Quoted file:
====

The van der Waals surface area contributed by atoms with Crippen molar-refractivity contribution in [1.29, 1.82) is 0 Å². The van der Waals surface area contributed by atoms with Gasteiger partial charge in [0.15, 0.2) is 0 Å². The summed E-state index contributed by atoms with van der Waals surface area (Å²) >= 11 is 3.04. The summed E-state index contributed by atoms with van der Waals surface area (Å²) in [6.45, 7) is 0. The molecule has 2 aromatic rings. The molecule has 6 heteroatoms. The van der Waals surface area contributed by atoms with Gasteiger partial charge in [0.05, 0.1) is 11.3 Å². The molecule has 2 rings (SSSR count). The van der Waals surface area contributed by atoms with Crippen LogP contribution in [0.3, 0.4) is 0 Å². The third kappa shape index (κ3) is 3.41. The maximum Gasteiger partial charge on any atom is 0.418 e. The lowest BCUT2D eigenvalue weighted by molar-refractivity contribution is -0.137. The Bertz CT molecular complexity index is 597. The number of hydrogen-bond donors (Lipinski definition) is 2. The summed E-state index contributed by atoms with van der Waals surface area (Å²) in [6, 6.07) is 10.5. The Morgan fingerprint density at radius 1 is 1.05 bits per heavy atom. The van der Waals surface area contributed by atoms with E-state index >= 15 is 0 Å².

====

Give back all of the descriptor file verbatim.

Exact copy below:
The van der Waals surface area contributed by atoms with Crippen molar-refractivity contribution in [1.29, 1.82) is 0 Å². The van der Waals surface area contributed by atoms with Gasteiger partial charge in [0.15, 0.2) is 0 Å². The summed E-state index contributed by atoms with van der Waals surface area (Å²) >= 11 is 3.04. The summed E-state index contributed by atoms with van der Waals surface area (Å²) in [6.45, 7) is 0. The molecule has 2 aromatic rings. The molecule has 6 heteroatoms. The van der Waals surface area contributed by atoms with Gasteiger partial charge in [0.05, 0.1) is 11.3 Å². The molecule has 2 rings (SSSR count). The van der Waals surface area contributed by atoms with Crippen LogP contribution in [0.3, 0.4) is 0 Å². The third kappa shape index (κ3) is 3.41. The maximum Gasteiger partial charge on any atom is 0.418 e. The lowest BCUT2D eigenvalue weighted by molar-refractivity contribution is -0.137. The Bertz CT molecular complexity index is 597. The number of hydrogen-bond donors (Lipinski definition) is 2. The summed E-state index contributed by atoms with van der Waals surface area (Å²) in [6, 6.07) is 10.5. The Morgan fingerprint density at radius 1 is 1.05 bits per heavy atom. The van der Waals surface area contributed by atoms with E-state index >= 15 is 0 Å².